BBC Breakfast host Naga Munchetty caught moonlighting for the SECOND time

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Naga Munchetty has been rapped by BBC bosses after appearing in a business interview series for Natwest. 

The BBC Breakfast presenter, who earns up to £195,000 per year, hosted webinars for the banking giant one month after she was scolded for appearing in a paid corporate video for car maker Aston Martin.

In the videos, titled ‘In Conversation With…’, the presenter speaks to high profile guests including former politician Ed Balls, the captain of England’s cricket team, Eoin Morgan, and perfume entrepreneur Jo Malone. 

Naga Munchetty (left) was already in hot water after appearing in the corporate promo video for Aston Martin (pictured), with BBC bosses saying she may have once more put the broadcaster's impartiality at risk

 Naga Munchetty (left) was already in hot water after appearing in the corporate promo video for Aston Martin (pictured), with BBC bosses saying she may have once more put the broadcaster’s impartiality at risk

But BBC insiders are reportedly ‘furious about her external engagements.’ 

One source told the Sun: ‘How can she remain impartial if she’s doing corporate gigs for a banking giant in her free time?

‘What happens if there’s a financial story she has to discuss on the sofa, it’s an impossible situation.’

Last month, Munchetty hosted a webinar video for the luxury carmaker without gaining approval from her employer or declaring her fee, sources have told i.

A BBC spokesperson said Munchetty ‘has been reminded of the risk of conflict of interest when undergoing external engagements’, adding, ‘we have discussed the implications of this with her.’

The video played up how Aston Martin was ‘engaging and assisting employees’ during the coronavirus crisis despite the company’s plans to cut 500 jobs – a fifth of its workforce.

Its chief executive Andy Palmer was fired after the company’s share price plummeted and falling sales lead to a £227m loss.

The title screenshot of the Aston Martin corporate video Naga Munchetty took part in. During the video, Freedman says the company initially put 75% of its staff on furlough to protect the company's bottom line: 'There was uncertainty for us when we were having to make those decisions'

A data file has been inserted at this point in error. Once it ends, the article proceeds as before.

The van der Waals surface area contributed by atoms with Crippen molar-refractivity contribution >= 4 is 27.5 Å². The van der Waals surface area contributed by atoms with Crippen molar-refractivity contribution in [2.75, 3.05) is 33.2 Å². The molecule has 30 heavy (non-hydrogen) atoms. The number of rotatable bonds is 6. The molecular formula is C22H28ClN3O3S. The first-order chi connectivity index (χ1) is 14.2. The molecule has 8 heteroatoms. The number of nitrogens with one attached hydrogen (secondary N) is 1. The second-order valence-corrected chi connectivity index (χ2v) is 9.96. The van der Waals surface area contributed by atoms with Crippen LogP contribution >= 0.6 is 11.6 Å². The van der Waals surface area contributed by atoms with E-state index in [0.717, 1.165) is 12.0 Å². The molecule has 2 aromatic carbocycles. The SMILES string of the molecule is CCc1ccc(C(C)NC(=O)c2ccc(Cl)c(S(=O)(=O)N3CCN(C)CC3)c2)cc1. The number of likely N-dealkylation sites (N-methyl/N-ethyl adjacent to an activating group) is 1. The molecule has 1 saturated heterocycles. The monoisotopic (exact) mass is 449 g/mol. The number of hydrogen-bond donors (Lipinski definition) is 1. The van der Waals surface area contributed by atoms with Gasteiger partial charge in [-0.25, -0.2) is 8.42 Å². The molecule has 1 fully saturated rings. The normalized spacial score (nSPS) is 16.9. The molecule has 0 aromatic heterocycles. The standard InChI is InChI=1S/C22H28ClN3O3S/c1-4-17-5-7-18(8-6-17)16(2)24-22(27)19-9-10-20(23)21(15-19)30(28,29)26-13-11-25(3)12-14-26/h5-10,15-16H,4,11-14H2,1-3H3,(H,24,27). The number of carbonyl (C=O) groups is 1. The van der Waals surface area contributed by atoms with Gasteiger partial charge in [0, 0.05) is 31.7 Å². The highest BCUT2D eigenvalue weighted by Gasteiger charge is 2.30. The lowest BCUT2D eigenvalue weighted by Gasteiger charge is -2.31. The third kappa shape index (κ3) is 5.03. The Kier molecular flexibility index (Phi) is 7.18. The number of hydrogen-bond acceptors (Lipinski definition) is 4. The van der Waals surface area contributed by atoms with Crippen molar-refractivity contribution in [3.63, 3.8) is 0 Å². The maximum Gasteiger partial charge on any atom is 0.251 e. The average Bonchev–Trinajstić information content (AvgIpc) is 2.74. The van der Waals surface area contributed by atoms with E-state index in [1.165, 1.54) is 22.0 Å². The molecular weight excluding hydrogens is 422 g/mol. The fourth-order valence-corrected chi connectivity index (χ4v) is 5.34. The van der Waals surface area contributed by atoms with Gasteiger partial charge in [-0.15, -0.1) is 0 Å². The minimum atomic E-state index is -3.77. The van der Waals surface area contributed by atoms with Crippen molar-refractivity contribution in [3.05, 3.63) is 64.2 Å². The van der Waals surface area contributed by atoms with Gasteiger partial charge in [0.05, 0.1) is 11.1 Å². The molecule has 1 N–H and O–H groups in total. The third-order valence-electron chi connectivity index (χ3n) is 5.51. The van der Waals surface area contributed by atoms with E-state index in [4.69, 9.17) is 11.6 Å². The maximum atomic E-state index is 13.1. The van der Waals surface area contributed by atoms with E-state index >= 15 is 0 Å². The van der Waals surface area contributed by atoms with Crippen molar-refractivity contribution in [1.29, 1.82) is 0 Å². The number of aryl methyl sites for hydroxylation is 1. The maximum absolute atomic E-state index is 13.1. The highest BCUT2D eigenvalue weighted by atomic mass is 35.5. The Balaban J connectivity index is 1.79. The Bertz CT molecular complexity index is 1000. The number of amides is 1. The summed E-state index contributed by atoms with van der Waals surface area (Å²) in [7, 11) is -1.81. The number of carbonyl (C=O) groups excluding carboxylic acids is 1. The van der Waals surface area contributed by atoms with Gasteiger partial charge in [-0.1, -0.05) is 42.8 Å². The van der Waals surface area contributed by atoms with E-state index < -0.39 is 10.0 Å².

The title screenshot of the Aston Martin corporate video Naga Munchetty took part in. During the video, Freedman says the company initially put 75% of its staff on furlough to protect the company’s bottom line: ‘There was uncertainty for us when we were having to make those decisions’

BBC bosses have told Munchetty that she risked a ‘conflict of interest’ and potentially jeopardised the BBC’s impartiality, since she could be asked to discuss Aston Martin’s financial troubles on air.

The BBC’s spokesperson advised that its editorial guidelines allow journalists to carry out external speaking, or chairing at private engagements as long as they maintain objectivity and impartiality.

‘On this occasion, as the event was public facing, we have advised Naga that this could be seen as a conflict of interest and this will be kept in mind for future editorial decisions.’

The BBC Breakfast presenter earns up to £195,000 per year

The BBC Breakfast presenter earns up to £195,000 per year

In the webinar, titled ‘Road To Resilience: How Aston Martin is protecting and engaging their employees and customers’, Munchetty asks Aston Martin’s vice president and chief marketing officer Peter Freedman how the car maker has ‘reacted to this challenging and rapidly changing landscape by protecting and engaging their employees, communities and customers’.

Freedman explained the company had, at one point, placed 75% of its staff on furlough.

Munchetty asked: ‘What reassurances do they have now when it comes to their future… with Aston Martin?’

Freedman answered: ‘We wanted to give confidence to people that we’re furloughing them because there’s a lot of uncertainty, we need to protect ourselves as a business and ultimately we needed to ensure our costs were at a manageable stage, because nobody at that point knew when those restrictions were going to lift.

‘There was uncertainty for us when we were having to make those decisions.’ 

MailOnline has contacted the BBC for comment.  

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